I had an unfortunate experience with my magnetometer. The case for my phone has a magnetic closure (bad choice), and the phone came too close to the magnet. After that the magnetometer's Z axis reported over 1000 units, and the X and Y axes were around 300 each, independent of orientation. Repeated power cycling failed to return it to normal. However, after about three days it recovered by itself.
I put some time into hunting for a new cellphone case, but unfortunately, every candidate case has a magnetic closure.
(Need to write; see the camera application.)
How much power do various activities take? The ideal is to report power
in watts, but that is probably not going to happen. Percent is available
easily. I will make two assumptions. First, the denominator
of the percentage is the battery's nominal capacity of 1150 mAh. This is
normal for a
smart battery. Second, the readout is linear. I will
do the tests with between 30% and 80% of charge, for which a LiIon battery
puts out a nearly constant voltage, so this assumption is probably fairly
good. With any luck the reported numbers are accurate to 10% or so.
The standard configuration for testing has the lamp at 33% (when it's on), 3G on, WiFi on, Bluetooth off, GPS off, doing the activity continuously, i.e. not sleeping.
|Asleep (WiFi off)||8.5||5%||0.6||170|
|Asleep (WiFi on)||8.0||9%||1.1||89|
|Doing nothing (no sleep, lamp on)|
|Music via Bluetooth (lamp off)||2.1||31%||15.0||6.7|
|Web browser, all local content||0.66||12%||18.0||5.6|
|Map display, GPS on||1.0||30%||30.0||3.3|
|Camera, viewfinder only|
|Camera, picture every 10 seconds|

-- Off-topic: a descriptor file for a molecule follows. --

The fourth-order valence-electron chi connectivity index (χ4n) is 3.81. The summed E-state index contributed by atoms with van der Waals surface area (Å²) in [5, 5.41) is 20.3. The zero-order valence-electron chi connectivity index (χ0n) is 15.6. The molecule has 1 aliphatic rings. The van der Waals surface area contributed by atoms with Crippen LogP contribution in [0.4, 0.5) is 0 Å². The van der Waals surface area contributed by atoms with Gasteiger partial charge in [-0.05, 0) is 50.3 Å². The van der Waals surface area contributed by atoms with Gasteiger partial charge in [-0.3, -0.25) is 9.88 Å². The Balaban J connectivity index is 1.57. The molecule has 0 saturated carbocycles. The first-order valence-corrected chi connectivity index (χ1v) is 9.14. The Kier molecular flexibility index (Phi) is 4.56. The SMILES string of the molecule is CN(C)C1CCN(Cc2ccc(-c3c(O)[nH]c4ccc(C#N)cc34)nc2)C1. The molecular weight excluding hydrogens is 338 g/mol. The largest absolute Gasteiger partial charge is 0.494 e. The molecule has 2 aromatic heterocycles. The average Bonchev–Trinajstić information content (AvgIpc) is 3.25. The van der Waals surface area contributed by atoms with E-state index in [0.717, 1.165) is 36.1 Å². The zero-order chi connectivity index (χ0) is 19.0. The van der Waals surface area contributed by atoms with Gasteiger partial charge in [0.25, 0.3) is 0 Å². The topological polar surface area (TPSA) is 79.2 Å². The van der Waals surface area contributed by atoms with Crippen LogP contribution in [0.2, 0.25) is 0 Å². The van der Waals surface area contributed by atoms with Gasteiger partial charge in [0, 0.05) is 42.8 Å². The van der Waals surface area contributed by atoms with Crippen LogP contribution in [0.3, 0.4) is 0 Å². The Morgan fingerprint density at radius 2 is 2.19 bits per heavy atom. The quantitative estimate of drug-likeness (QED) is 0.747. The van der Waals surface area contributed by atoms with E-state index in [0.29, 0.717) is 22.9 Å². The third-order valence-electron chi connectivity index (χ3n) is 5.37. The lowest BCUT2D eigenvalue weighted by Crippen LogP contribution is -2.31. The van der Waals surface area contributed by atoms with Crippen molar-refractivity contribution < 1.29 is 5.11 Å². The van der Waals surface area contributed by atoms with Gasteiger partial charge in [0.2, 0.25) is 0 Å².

datasection.) See also HTC Multifunction ALL-IN-ONE Audio Adapter (for various HTC phones), $10, fullfilled by Amazon on behalf of AccessoryWizard. Ports: HTC 11-pin male and female, mini-USB power connector, 3.5mm and 2.5mm audio with mic. You plug it into the phone and you can plug in the phone's earbuds (on the 11-pin connector), or a normal headphone, plus the charger at the same time. Some users report trouble with the 3.5mm connector (on a HTC Mogul phone); seemingly the phone doesn't recognize that a wired headphone is plugged in. This accessory is what I got, and the G1 likes it just fine.
extrasection.) From Amazon: pack of 5 by Fellowes, $10.
fat backcover with a bulge. Comment posters say that the bulge does not get in their way and they like the additional battery capacity. I saw a banner ad once for a 2600mAh battery but did not investigage.
|8Gb||$70||$13.76||I got this one|
To remove the SD card, first select Settings - SD Card - Unmount SD Card.
Now, following along in the setup guide, open the display and find the card cover at the southeast corner (under the green Call button). At its west corner which is inaccessible when the display is closed, you can feel a bump, by which you can pull it southward. It is made of flexible plastic, and can be rotated downward out of the way.
If you have long fingernails you can press the card in (north), then let it pop out by spring pressure. If you have short fingernails you will need to use an instrument to do this.
The card turns out to be made by SanDisk. In format, it is a Micro-SD card, 1Gb. Up to 16Gb can be accomodated.
When you are through working with the card externally, re-insert it in the slot -- push it in as far as it goes, and it will spring back slightly. Re-seal the card cover including on the west end with the bump. The operating system will re-mount the card automatically.
If you software-eject the card, then change your mind and want to remount it, this could be done from the command line but there is no way in the GUI to do it. Physically remove the card, then re-insert it. Or power cycle the phone.